The Kimball Art Center may have been liberated by its new location at the back of the Yard — a warren of working-class haunts across the street from Park City’s cemetery — full of 19th-century miners and bar-keeps. A case in point is the current show, When Evening Has Passed and Tomorrow Comes, now through June 13th. On entering the gallery, what meets the eye is “Rock,” a ten foot-tall banner, its bright blue and orange text promising “We will Rock you.” Underneath, an upraised fist brandishes a stone. Thus the promise made by Queen reaches back to the activist music of the ’60s. The implicit choice: 30,000 people of every shape, size, and color rocking out together, or those excluded from the party tempted to remedy their mistreatment by throwing stones.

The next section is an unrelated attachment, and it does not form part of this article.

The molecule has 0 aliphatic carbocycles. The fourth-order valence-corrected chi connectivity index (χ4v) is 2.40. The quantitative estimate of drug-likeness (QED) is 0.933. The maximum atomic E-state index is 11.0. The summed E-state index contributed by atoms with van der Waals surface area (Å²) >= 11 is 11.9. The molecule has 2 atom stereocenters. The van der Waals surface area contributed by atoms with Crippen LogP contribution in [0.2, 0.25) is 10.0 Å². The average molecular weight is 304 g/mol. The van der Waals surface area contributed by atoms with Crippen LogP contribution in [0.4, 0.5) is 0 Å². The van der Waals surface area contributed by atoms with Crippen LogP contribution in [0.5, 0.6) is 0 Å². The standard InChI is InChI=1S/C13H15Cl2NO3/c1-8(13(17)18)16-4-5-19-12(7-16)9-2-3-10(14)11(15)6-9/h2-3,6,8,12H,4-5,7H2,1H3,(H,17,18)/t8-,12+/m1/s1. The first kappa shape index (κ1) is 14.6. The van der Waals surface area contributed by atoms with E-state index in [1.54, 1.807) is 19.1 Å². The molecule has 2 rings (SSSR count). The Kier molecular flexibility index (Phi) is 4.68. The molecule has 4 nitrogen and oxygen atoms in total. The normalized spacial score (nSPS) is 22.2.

Text and image alike are stretched across a transparent fabric, meant to be carried aloft on a crossed pole, fringe across the bottom dancing with those who carry it and march with it, delivering in a glance both a collective, social message and a compound art lesson appropriate for this hour in history. An audience that can tell the difference between grass roots and astro-turf, that sees how “All lives matter” is the negation — not the completion— of “Black lives matter” does not trust mass-produced, slick appeals, but values the qualities that experience provides: especially the authenticity such well made, but also hand crafted signs convey.